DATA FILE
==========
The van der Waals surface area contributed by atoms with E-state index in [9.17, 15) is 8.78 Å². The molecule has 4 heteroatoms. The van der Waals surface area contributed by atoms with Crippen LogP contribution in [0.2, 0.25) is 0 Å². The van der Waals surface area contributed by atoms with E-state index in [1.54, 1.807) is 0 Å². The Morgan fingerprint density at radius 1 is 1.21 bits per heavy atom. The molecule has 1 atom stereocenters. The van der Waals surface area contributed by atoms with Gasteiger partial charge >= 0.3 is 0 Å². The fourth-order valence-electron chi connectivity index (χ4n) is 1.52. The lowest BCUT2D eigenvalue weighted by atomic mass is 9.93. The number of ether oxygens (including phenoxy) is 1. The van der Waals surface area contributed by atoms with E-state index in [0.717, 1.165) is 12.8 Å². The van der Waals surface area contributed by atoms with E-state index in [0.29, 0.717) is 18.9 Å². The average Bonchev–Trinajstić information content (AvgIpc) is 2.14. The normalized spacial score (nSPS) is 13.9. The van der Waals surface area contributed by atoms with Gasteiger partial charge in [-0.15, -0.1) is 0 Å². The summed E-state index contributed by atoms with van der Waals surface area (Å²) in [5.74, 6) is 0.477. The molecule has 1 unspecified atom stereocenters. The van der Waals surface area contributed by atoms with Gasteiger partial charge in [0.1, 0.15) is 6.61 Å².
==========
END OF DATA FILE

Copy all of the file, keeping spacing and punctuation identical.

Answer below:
The van der Waals surface area contributed by atoms with E-state index in [9.17, 15) is 8.78 Å². The molecule has 4 heteroatoms. The van der Waals surface area contributed by atoms with Crippen LogP contribution in [0.2, 0.25) is 0 Å². The van der Waals surface area contributed by atoms with E-state index in [1.54, 1.807) is 0 Å². The Morgan fingerprint density at radius 1 is 1.21 bits per heavy atom. The molecule has 1 atom stereocenters. The van der Waals surface area contributed by atoms with Gasteiger partial charge >= 0.3 is 0 Å². The fourth-order valence-electron chi connectivity index (χ4n) is 1.52. The lowest BCUT2D eigenvalue weighted by atomic mass is 9.93. The number of ether oxygens (including phenoxy) is 1. The van der Waals surface area contributed by atoms with E-state index in [0.717, 1.165) is 12.8 Å². The van der Waals surface area contributed by atoms with E-state index in [0.29, 0.717) is 18.9 Å². The average Bonchev–Trinajstić information content (AvgIpc) is 2.14. The normalized spacial score (nSPS) is 13.9. The van der Waals surface area contributed by atoms with Gasteiger partial charge in [-0.15, -0.1) is 0 Å². The summed E-state index contributed by atoms with van der Waals surface area (Å²) in [5.74, 6) is 0.477. The molecule has 1 unspecified atom stereocenters. The van der Waals surface area contributed by atoms with Gasteiger partial charge in [0.1, 0.15) is 6.61 Å².